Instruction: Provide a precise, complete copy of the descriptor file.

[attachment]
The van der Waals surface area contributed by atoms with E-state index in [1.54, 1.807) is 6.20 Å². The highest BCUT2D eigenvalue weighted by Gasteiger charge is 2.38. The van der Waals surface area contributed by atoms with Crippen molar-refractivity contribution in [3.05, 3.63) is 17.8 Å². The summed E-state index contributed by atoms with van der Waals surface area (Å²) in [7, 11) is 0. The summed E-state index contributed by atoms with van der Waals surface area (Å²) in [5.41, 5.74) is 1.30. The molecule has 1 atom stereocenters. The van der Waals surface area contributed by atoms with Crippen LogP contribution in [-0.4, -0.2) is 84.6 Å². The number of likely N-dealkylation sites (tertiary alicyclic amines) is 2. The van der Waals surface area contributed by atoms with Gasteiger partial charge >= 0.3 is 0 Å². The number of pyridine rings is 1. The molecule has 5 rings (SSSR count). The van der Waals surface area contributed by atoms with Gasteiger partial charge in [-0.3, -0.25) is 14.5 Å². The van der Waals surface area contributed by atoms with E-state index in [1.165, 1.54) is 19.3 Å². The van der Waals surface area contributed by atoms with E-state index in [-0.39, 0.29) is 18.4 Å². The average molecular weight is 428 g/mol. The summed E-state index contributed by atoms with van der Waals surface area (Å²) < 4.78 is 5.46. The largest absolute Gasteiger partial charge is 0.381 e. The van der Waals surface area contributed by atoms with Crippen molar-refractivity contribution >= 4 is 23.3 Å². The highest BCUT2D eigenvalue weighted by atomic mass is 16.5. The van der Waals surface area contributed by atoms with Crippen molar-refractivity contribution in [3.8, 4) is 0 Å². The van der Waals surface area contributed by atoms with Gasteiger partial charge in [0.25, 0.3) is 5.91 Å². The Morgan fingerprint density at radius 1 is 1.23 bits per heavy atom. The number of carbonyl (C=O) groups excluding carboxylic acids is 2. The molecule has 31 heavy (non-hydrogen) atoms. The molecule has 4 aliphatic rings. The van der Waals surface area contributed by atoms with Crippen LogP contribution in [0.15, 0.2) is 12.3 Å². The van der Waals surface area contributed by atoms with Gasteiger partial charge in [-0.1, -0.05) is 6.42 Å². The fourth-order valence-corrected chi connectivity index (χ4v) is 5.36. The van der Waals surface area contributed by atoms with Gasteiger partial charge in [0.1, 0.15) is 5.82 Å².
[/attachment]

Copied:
The van der Waals surface area contributed by atoms with E-state index in [1.54, 1.807) is 6.20 Å². The highest BCUT2D eigenvalue weighted by Gasteiger charge is 2.38. The van der Waals surface area contributed by atoms with Crippen molar-refractivity contribution in [3.05, 3.63) is 17.8 Å². The summed E-state index contributed by atoms with van der Waals surface area (Å²) in [7, 11) is 0. The summed E-state index contributed by atoms with van der Waals surface area (Å²) in [5.41, 5.74) is 1.30. The molecule has 1 atom stereocenters. The van der Waals surface area contributed by atoms with Crippen LogP contribution in [-0.4, -0.2) is 84.6 Å². The number of likely N-dealkylation sites (tertiary alicyclic amines) is 2. The van der Waals surface area contributed by atoms with Gasteiger partial charge >= 0.3 is 0 Å². The number of pyridine rings is 1. The molecule has 5 rings (SSSR count). The van der Waals surface area contributed by atoms with Gasteiger partial charge in [-0.3, -0.25) is 14.5 Å². The van der Waals surface area contributed by atoms with E-state index in [1.165, 1.54) is 19.3 Å². The van der Waals surface area contributed by atoms with E-state index in [-0.39, 0.29) is 18.4 Å². The average molecular weight is 428 g/mol. The summed E-state index contributed by atoms with van der Waals surface area (Å²) < 4.78 is 5.46. The largest absolute Gasteiger partial charge is 0.381 e. The van der Waals surface area contributed by atoms with Crippen molar-refractivity contribution >= 4 is 23.3 Å². The highest BCUT2D eigenvalue weighted by atomic mass is 16.5. The van der Waals surface area contributed by atoms with Crippen molar-refractivity contribution in [3.8, 4) is 0 Å². The van der Waals surface area contributed by atoms with Gasteiger partial charge in [0.25, 0.3) is 5.91 Å². The Morgan fingerprint density at radius 1 is 1.23 bits per heavy atom. The number of carbonyl (C=O) groups excluding carboxylic acids is 2. The molecule has 31 heavy (non-hydrogen) atoms. The molecule has 4 aliphatic rings. The van der Waals surface area contributed by atoms with Crippen LogP contribution in [0.15, 0.2) is 12.3 Å². The van der Waals surface area contributed by atoms with Gasteiger partial charge in [-0.1, -0.05) is 6.42 Å². The fourth-order valence-corrected chi connectivity index (χ4v) is 5.36. The van der Waals surface area contributed by atoms with Gasteiger partial charge in [0.1, 0.15) is 5.82 Å².